If they make the PAK DA able to supercruise, and able to carry enormous amounts of fuel and weapons it would be an ideal platform...

    Most importantly if it is a flying wing configuration a full span leading edge wing AESA radar should have quite impressive performance, while the nose mounted radar will also be very large and the capacity for missiles plus a 4 man crew it should replace 3-4 aircraft with the ability to deal with a lot of threats at once.

    Certainly even today a few Flankers with their wing mounted L band AESAs and large numbers of ready to launch AAMs would make it a potent aircraft to support the Mig-31s.

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    Re: MiG-31BM Interceptor: News

    Post  George1 on Tue Jan 03, 2012 11:15 am

    MiG-31 is intended for AWACS and strategic bombers killer. I think its importance has been reduced since there is a shift from strategic bombers to ICBMs and SLBMs. As an example, USA has decided to reduce the number of their nuclear cruise missiles. In 2007, the USAF announced its intention to retire all of its AGM-129 ACMs, and to reduce the ALCM fleet by more than 500 missiles, leaving 528 nuclear cruise missiles (AGM-86 ALCM). The AGM-129 ACM chosen because it has reliability problems and also higher maintenance costs. The reductions are in part a result of the Strategic Offensive Reductions Treaty.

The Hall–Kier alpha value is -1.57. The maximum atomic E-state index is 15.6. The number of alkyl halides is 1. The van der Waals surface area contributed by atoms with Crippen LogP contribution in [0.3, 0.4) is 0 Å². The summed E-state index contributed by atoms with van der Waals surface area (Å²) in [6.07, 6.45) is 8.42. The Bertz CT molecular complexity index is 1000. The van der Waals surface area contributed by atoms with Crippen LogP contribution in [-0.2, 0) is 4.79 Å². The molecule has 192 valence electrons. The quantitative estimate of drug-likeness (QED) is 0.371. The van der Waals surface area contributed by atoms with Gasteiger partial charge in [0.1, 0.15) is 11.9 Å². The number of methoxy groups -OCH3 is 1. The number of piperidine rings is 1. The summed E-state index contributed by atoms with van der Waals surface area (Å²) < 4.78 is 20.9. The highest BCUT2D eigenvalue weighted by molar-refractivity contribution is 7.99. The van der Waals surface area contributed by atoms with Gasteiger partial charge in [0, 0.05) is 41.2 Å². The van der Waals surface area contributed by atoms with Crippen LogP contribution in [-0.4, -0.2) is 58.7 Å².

PAK-FA and Su-35 have greater range than MiG-31 and of course greater combat ability than the heavy and low maneuverable MiG-31. I think modernized MiG-31s will perform only special tasks for airspace defense purposes.

    Do you really think that USA will risk to send their B-52 bombers (with multiple aerial refuelings) to cross Siberia and hit targets there? Of cours no. I think they will send them to hit either pacific coast targets or at conflicts in middle east if a war happens there and Russia and USA will be involved. B-2 can carry only B-61 bombs so it will be used at a secondary nuclear tactical role if it is needed far away from Russian borders.


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    Re: MiG-31BM Interceptor: News

    Post  GarryB on Tue Jan 03, 2012 12:34 pm

    MiG-31 is intended for AWACS and strategic bombers killer. I think its importance has been reduced since there is a shift from strategic bombers to ICBMs and SLBMs. As an example, USA has decided to reduce the number of their nuclear cruise missiles. In 2007, the USAF announced its intention to retire all of its AGM-129 ACMs, and to reduce the ALCM fleet by more than 500 missiles, leaving 528 nuclear cruise missiles (AGM-86 ALCM). The AGM-129 ACM chosen because it has reliability problems and also higher maintenance costs. The reductions are in part a result of the Strategic Offensive Reductions Treaty.